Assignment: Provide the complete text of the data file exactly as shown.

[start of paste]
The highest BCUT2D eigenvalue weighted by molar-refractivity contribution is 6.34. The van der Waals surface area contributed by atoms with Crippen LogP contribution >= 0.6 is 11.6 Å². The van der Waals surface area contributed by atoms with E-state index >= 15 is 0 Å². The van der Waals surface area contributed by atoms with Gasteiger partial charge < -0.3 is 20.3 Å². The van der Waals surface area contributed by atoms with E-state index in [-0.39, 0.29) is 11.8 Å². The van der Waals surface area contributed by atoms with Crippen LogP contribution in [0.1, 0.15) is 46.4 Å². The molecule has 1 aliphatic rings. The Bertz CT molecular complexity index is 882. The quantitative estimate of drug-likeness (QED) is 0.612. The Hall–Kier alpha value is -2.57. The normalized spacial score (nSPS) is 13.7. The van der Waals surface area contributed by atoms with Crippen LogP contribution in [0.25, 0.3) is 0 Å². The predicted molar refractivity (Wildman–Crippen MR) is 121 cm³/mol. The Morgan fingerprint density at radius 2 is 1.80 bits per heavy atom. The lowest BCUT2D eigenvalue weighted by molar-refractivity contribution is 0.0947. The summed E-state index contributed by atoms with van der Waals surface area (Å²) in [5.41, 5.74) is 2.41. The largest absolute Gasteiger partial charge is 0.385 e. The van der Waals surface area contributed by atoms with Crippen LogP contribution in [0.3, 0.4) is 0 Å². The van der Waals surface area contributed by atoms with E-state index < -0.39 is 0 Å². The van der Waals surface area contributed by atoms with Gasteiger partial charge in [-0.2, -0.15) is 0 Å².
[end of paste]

The highest BCUT2D eigenvalue weighted by molar-refractivity contribution is 6.34. The van der Waals surface area contributed by atoms with Crippen LogP contribution >= 0.6 is 11.6 Å². The van der Waals surface area contributed by atoms with E-state index >= 15 is 0 Å². The van der Waals surface area contributed by atoms with Gasteiger partial charge < -0.3 is 20.3 Å². The van der Waals surface area contributed by atoms with E-state index in [-0.39, 0.29) is 11.8 Å². The van der Waals surface area contributed by atoms with Crippen LogP contribution in [0.1, 0.15) is 46.4 Å². The molecule has 1 aliphatic rings. The Bertz CT molecular complexity index is 882. The quantitative estimate of drug-likeness (QED) is 0.612. The Hall–Kier alpha value is -2.57. The normalized spacial score (nSPS) is 13.7. The van der Waals surface area contributed by atoms with Crippen LogP contribution in [0.25, 0.3) is 0 Å². The predicted molar refractivity (Wildman–Crippen MR) is 121 cm³/mol. The Morgan fingerprint density at radius 2 is 1.80 bits per heavy atom. The lowest BCUT2D eigenvalue weighted by molar-refractivity contribution is 0.0947. The summed E-state index contributed by atoms with van der Waals surface area (Å²) in [5.41, 5.74) is 2.41. The largest absolute Gasteiger partial charge is 0.385 e. The van der Waals surface area contributed by atoms with Crippen LogP contribution in [0.3, 0.4) is 0 Å². The van der Waals surface area contributed by atoms with E-state index < -0.39 is 0 Å². The van der Waals surface area contributed by atoms with Gasteiger partial charge in [-0.2, -0.15) is 0 Å².